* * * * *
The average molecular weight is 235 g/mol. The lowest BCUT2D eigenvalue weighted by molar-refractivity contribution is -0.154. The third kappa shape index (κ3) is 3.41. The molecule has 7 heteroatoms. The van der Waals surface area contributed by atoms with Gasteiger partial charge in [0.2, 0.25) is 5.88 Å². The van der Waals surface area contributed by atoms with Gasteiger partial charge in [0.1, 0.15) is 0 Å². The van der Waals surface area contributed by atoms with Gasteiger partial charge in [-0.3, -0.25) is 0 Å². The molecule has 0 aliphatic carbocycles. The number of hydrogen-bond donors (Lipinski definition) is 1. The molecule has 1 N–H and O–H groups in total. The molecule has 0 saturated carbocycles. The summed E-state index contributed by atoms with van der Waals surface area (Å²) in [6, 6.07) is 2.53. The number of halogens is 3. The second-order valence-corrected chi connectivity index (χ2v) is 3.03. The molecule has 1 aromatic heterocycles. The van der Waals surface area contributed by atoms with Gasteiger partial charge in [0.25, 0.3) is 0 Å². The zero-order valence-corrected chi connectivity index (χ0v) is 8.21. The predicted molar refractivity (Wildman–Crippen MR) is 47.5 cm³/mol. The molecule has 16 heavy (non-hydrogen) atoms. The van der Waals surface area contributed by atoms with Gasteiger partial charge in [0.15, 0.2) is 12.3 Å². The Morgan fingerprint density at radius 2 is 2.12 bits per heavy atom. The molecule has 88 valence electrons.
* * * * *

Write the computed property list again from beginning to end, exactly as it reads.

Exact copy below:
The average molecular weight is 235 g/mol. The lowest BCUT2D eigenvalue weighted by molar-refractivity contribution is -0.154. The third kappa shape index (κ3) is 3.41. The molecule has 7 heteroatoms. The van der Waals surface area contributed by atoms with Gasteiger partial charge in [0.2, 0.25) is 5.88 Å². The van der Waals surface area contributed by atoms with Gasteiger partial charge in [0.1, 0.15) is 0 Å². The van der Waals surface area contributed by atoms with Gasteiger partial charge in [-0.3, -0.25) is 0 Å². The molecule has 0 aliphatic carbocycles. The number of hydrogen-bond donors (Lipinski definition) is 1. The molecule has 1 N–H and O–H groups in total. The molecule has 0 saturated carbocycles. The summed E-state index contributed by atoms with van der Waals surface area (Å²) in [6, 6.07) is 2.53. The number of halogens is 3. The second-order valence-corrected chi connectivity index (χ2v) is 3.03. The molecule has 1 aromatic heterocycles. The van der Waals surface area contributed by atoms with Gasteiger partial charge in [0.25, 0.3) is 0 Å². The zero-order valence-corrected chi connectivity index (χ0v) is 8.21. The predicted molar refractivity (Wildman–Crippen MR) is 47.5 cm³/mol. The molecule has 16 heavy (non-hydrogen) atoms. The van der Waals surface area contributed by atoms with Gasteiger partial charge in [0.15, 0.2) is 12.3 Å². The Morgan fingerprint density at radius 2 is 2.12 bits per heavy atom. The molecule has 88 valence electrons.